“Where We Call Home”- On Point Special Series
On Point Co-Host Meghna Chakrabarti leads a special four-part series Mondays in March to explore the changing landscape of neighborhoods across America. Economic, social, aesthetic and political forces all factor in to where and how we choose to live. Join us as we dig in — on-air, online and on social — with listeners, experts, politicians and journalists to uncover how our communities are evolving in the 21st century.
Part I - There Goes the Neighborhood (Monday, March 4, 11am EST)
Tech companies move in and suddenly, affordable housing is at stake. Neighborhoods are impacted for better or for worse. We’ll dig in with insights from Seattle and New Jersey, plus explore a new trend to provide more middle income housing. We track the need for affordable housing, what makes areas unaffordable – and where are residents supposed to go when prices skyrocket?
Seattle: Microsoft spending money to create affordable housing
Denver and the nation: A new push underway to try and get more “middle income housing” – what does it look like now and in the years ahead?
• Mike Rosenberg, real estate reporter Seattle Times
• Christiana Foglio, housing developer in New Jersey
• Mollie Fitzpatrick, Managing Director Root Policy Research in Denver
Part II - Move Here…But Work from Home Somewhere Else Please (Monday, March 11, 11am EST)
It’s a movement: states, cities and towns are looking for new blood. A new generation of workers whose jobs are remote. The pitch: “We’ll pay you to move here, but it’s with a caveat that you must already have a job and work remotely there — from here.”
Places: It’s happening in states like Vermont, which is reimbursing people to move there and cities like Tulsa, where people are applying for a “fellowship” that provides help with rent, co-work space and an up to $10K stipend.
We’re seeking answers to better understand questions like: Can we really live anywhere? Is this a trend because of demographics? Are places trying just to bring in more tech-savvy workers? Could this be the future of the American workforce – telecommuters? Will these tactics help save smaller cities and towns if you don’t depend on the place for your work, but do support the community in other ways like patronage to local brick-and-mortar stores?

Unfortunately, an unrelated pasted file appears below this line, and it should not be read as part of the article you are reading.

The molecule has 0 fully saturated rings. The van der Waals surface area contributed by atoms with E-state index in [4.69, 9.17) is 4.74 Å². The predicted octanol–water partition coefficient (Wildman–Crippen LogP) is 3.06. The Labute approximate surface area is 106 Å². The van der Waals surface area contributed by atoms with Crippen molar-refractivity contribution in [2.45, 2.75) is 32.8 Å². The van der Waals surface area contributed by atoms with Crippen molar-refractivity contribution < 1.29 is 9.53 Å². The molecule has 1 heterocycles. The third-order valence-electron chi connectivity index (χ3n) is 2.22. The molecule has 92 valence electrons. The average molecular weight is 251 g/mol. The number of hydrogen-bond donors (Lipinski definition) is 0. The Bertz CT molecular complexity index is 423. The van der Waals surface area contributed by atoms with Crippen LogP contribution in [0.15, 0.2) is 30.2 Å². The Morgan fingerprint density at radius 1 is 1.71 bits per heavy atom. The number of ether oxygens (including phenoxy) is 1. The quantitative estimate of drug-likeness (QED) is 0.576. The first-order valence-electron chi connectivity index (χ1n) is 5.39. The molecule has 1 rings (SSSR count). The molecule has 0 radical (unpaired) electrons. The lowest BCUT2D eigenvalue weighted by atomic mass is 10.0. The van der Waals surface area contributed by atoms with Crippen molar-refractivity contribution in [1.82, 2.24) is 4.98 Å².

• State Senator Michael Sirotkin of Vermont
• Ken Levit, Executive Director of the George Kaiser Family Foundation in Tulsa, Oklahoma
• Marianne Wanamaker, economist at the University of Tennessee
Part III - Rent versus Buy (Monday, March 18, 11am EST)
Is home ownership still the American Dream? Where you call home can impact your financial future. Is owning a home an investment or a liability? We’ve dusted ourselves off now, a decade after the subprime mortgage crisis, and we’ll take a look at the pros and cons of renting or buying your primary residence.
• Ryan Dezember, real estate correspondent for the Wall Street Journal
• Ivy Zelman, housing analyst and CEO of Zelman & Associates based in Cleveland
Part IV – In Praise of Small Towns (Monday, March 25, 11am EST)
Do you cherish living in a small town? Or maybe you don't live in a small town, but feel frustrated by your daily commute, cringe at local real estate prices and intrigued by the lifestyle and neighborhoods featured on shows like HGTV’s "Home Town" set in Laurel, Mississippi.
• Erin and/or Ben Napier, hosts of HGTV’s “Hometown”
Ongoing - Calling all On Point listeners: Listeners, callers and online commenters are a vital part of our show. You’re invited to be part of the series. Help us in our quest to better understand how Americans are living in 2019 by taking our quick survey here or share your message over the phone at (617) 353-0683 (we might use your message during a broadcast or online).
Topics and guests are subject to change.